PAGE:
Irish Museum of Modern Art Announces Barrie Cooke Exhibition

. May 24, 2011 . 0 Comments

The Irish Museum of Modern Art will present an exhibition of work by Barrie Cooke on view 15 June through 18 September 2011.

Organised to mark Barrie Cooke’s 80th birthday, this exhibition includes some 70 paintings and sculptural works from the early 1960s to the present. It draws from the Museum’s own significant holding of his works, including Slow Dance Forest Floor , 1976, Megaceros Hibernicus , 1983 and Electric Elk, 1996, as well as loans from various private and institutional collections.

Nature in its infinite variety and irresistible flux are Cooke’s chosen subject matter, as well as the nude figure. Although primarily a painter, the exhibition includes examples of a series that he produced during the 1970s of ‘bone boxes’ in perspex. The show also feature collaborations through the years with a number of prominent poets, including Seamus Heaney, the British Poet Laureate Ted Hughes, and John Montague, all of whom have shared his fascination with the elemental.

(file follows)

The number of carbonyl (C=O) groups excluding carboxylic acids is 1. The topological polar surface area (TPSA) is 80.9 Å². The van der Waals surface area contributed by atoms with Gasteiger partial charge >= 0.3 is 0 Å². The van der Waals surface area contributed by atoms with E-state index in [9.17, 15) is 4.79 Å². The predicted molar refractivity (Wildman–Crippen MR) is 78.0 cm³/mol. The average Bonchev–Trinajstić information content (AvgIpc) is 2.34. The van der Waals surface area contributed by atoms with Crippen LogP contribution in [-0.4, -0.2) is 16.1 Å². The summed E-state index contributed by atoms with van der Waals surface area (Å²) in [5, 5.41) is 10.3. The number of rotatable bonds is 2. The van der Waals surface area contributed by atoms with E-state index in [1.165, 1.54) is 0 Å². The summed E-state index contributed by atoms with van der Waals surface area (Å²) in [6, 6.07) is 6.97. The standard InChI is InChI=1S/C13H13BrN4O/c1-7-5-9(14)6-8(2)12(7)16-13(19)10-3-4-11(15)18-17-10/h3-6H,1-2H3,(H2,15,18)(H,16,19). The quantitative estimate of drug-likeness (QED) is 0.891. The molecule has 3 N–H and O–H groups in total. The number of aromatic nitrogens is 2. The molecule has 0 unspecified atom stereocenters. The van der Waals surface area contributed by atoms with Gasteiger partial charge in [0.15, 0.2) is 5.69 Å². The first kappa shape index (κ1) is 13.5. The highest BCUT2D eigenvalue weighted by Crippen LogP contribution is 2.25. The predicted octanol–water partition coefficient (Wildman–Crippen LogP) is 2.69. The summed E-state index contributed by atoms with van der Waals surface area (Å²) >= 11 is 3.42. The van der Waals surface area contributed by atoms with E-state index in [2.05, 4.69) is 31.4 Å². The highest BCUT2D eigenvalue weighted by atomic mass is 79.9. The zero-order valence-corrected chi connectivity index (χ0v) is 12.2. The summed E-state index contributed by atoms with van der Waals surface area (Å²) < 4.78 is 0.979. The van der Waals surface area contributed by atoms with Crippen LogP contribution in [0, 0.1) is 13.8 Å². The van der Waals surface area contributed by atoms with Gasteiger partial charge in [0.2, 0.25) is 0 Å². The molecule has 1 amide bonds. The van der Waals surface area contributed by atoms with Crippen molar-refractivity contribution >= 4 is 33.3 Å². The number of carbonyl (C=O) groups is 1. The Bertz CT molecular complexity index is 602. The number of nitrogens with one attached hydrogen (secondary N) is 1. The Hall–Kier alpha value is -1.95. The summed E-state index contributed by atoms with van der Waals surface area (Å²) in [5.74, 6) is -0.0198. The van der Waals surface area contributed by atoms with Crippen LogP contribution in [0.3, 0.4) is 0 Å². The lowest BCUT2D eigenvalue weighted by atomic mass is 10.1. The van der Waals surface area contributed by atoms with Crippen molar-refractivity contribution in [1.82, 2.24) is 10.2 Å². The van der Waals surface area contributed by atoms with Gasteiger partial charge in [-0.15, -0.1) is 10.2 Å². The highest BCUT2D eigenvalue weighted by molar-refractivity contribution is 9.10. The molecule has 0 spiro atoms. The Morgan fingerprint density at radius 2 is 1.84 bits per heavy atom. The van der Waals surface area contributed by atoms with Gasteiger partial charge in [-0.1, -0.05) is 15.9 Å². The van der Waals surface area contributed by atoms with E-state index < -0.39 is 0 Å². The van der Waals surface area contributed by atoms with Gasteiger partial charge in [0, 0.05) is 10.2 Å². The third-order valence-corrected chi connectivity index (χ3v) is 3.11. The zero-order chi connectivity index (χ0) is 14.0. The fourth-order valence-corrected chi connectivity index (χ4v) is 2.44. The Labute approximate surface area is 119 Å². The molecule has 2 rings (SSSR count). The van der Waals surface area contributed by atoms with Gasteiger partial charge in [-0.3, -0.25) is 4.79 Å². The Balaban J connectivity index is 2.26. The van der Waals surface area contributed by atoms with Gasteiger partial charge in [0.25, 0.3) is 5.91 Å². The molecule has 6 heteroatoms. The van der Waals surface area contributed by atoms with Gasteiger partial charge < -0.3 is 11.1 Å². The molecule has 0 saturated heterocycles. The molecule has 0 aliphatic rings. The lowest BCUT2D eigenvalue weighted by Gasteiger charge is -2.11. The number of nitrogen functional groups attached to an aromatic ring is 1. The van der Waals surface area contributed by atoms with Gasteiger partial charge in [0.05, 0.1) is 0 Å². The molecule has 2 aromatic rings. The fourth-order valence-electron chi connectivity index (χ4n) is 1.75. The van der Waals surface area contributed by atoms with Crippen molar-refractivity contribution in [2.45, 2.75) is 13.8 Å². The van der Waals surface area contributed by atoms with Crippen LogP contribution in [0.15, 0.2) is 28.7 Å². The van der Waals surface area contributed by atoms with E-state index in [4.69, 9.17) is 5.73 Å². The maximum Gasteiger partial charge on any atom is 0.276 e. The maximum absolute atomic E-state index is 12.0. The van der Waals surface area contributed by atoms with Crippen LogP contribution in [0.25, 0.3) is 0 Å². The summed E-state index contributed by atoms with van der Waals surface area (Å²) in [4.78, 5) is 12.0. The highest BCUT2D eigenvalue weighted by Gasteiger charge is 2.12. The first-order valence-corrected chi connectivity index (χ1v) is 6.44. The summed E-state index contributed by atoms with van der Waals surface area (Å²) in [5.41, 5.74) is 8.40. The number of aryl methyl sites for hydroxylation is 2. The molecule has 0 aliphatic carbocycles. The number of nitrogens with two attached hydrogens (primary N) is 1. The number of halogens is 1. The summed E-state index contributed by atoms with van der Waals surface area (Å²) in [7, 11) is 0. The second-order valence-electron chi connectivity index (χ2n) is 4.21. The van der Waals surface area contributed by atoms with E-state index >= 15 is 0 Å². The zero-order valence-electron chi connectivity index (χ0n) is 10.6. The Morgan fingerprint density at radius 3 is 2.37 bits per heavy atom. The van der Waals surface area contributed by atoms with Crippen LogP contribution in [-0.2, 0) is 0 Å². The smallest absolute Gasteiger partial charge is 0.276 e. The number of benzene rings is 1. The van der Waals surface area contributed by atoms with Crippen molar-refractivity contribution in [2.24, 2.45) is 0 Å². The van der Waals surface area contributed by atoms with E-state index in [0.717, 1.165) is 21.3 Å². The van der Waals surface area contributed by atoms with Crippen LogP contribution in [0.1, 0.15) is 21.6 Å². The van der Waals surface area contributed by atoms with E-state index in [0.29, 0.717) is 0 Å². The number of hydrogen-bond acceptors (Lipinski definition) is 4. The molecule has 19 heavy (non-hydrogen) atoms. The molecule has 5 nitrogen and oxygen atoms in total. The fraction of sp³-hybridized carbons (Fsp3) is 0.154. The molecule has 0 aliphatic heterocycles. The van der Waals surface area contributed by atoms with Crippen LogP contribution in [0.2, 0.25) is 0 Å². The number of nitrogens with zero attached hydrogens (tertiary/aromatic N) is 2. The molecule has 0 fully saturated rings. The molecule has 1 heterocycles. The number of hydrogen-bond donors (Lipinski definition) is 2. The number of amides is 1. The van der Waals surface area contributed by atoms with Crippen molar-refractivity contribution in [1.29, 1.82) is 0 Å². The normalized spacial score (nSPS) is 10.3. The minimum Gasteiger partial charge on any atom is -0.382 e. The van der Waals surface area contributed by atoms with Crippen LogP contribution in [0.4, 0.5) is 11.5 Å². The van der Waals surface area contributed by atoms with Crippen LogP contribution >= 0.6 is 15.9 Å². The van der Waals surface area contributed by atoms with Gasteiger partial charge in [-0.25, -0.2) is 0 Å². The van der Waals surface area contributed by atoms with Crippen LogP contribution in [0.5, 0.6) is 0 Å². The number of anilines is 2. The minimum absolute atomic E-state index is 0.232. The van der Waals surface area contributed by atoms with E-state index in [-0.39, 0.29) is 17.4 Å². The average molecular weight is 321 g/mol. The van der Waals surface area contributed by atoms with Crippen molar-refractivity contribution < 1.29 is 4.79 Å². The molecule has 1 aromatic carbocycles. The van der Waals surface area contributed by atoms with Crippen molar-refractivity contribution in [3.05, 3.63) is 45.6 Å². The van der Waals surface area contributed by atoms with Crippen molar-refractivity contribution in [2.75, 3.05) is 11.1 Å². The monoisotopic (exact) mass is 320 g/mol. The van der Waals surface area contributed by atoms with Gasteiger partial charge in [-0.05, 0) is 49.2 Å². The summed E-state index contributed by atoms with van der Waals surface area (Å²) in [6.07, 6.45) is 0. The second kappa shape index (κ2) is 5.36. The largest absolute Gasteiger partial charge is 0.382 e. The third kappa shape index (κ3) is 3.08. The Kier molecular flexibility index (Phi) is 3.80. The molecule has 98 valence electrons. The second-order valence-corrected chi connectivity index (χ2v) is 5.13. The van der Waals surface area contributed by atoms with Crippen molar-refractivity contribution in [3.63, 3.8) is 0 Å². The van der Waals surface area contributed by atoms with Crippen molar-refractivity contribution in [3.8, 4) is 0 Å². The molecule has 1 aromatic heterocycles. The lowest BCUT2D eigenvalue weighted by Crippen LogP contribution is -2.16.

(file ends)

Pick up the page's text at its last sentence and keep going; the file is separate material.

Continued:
Born in Cheshire, England, in 1931, Cooke moved to the US as a teenager and studied Art History at Harvard University. He then moved to Ireland in 1954 and had his first solo exhibition in Dublin the following year. He has been based in Ireland ever since. Cooke is widely travelled, and his richly expressionistic, semi-abstract paintings have been strongly influenced by the time spent in such far-flung places as Lapland, New Zealand, Borneo and Malaysia.

IMMA and The Lilliput Press are publishing a fully-illustrated colour catalogue to accompany the exhibition, which includes both newly commissioned and republished texts. Authors include Seamus Heaney, Brian Dillon and Karen Sweeney, Assistant Curator, Exhibitions, IMMA, as well as an interview with Barrie Cooke by artist Dorothy Cross and a foreword by IMMA Director, Enrique Juncosa.

The exhibition is organised by IMMA and is curated by Karen Sweeney. It will travel to the Crawford Art Gallery, Cork, in November.

www.imma.ie

Category: Museum News

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